Hyundai's autonomous boat system was the first to cross the ocean
The 20,000-kilometer journey, from the Bahamas, through the Panama Canal to South Korea, was completed by Prism Courage with Level 2 autonomous navigation in 33 days.
Photo Credits: HHI/Promo
SK Shipping's Prism Courage LNG, equipped with Hyundai's Avikus subsidiary navigation and navigation technology, has successfully sailed across the Pacific Ocean. This is the first successful transatlantic voyage of such a large autonomous ship in history, announced the companies responsible for the venture.
The ship was powered by the HiNAS 2.0 navigation system, with the possibility of level 2 autonomous navigation. He set sail from the port of Freeport on the south coast of the Gulf of Mexico on May 1st. He then passed through the Panama Canal, and 33 days after leaving successfully reached his destination - LNG terminal Boryeong in South Korea. He sailed 20,000 kilometers with the help of autonomous navigation and navigation technology alone.
Fuel-saving and emission reduction
Avikus' HiNAS 2.0 system plans optimal routes, its artificial intelligence recognizes the environment in which the vessel is located, as well as weather and sea conditions and surrounding ships, and based on all this input information gives rudder commands in real-time. The second level of autonomy, in this case, implies that the system, in addition to recognizing the environmental situation and reasoning, will be able to operate the ship.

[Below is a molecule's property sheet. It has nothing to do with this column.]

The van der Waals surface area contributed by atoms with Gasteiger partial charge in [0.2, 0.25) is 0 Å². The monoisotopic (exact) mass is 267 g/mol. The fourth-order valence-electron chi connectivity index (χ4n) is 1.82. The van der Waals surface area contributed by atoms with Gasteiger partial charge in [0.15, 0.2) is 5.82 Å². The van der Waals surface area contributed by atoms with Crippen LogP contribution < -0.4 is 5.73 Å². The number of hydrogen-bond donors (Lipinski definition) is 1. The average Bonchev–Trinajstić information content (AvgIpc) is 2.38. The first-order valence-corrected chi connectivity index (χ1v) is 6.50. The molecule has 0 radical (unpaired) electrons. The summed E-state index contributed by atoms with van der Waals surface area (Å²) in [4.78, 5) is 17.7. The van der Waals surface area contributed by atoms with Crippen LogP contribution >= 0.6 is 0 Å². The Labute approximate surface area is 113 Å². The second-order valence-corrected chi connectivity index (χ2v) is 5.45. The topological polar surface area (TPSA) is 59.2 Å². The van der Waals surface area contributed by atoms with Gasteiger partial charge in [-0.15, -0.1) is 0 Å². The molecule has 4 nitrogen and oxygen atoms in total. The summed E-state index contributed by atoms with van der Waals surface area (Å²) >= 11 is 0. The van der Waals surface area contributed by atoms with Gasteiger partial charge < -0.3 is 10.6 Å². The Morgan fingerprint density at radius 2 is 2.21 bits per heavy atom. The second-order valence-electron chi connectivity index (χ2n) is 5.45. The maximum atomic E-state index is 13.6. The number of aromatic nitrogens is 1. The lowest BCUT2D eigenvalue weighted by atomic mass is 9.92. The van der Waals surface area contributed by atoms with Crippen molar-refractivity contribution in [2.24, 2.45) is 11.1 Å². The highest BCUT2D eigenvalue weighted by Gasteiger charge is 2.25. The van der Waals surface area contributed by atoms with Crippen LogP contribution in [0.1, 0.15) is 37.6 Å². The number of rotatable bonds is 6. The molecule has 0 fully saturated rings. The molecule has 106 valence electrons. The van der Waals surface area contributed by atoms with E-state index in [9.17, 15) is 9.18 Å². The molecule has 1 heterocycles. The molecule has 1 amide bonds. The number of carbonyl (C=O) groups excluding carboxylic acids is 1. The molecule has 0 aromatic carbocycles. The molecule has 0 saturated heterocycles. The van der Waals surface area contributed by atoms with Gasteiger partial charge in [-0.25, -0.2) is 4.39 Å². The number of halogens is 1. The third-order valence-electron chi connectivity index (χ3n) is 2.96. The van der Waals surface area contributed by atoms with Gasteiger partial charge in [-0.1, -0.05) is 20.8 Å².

In addition to reducing the need for officers on the bridge, HiNAS 2.0 with its smart route planning and optimization is able to save about 7% of the fuel and reduce total greenhouse gas emissions by 5%, as this navigation has proven. During this voyage, the Prism Courage performed about a hundred autonomous maneuvers to avoid collisions with other ships.
The entire course of the voyage was monitored by the American and South Korean maritime services. After obtaining the necessary permits, Avikus plans to commercialize its autonomous navigation technology by the end of the year. Autonomous, fast and safe transport of gas and other cargoes will certainly benefit the global logistics and energy industry.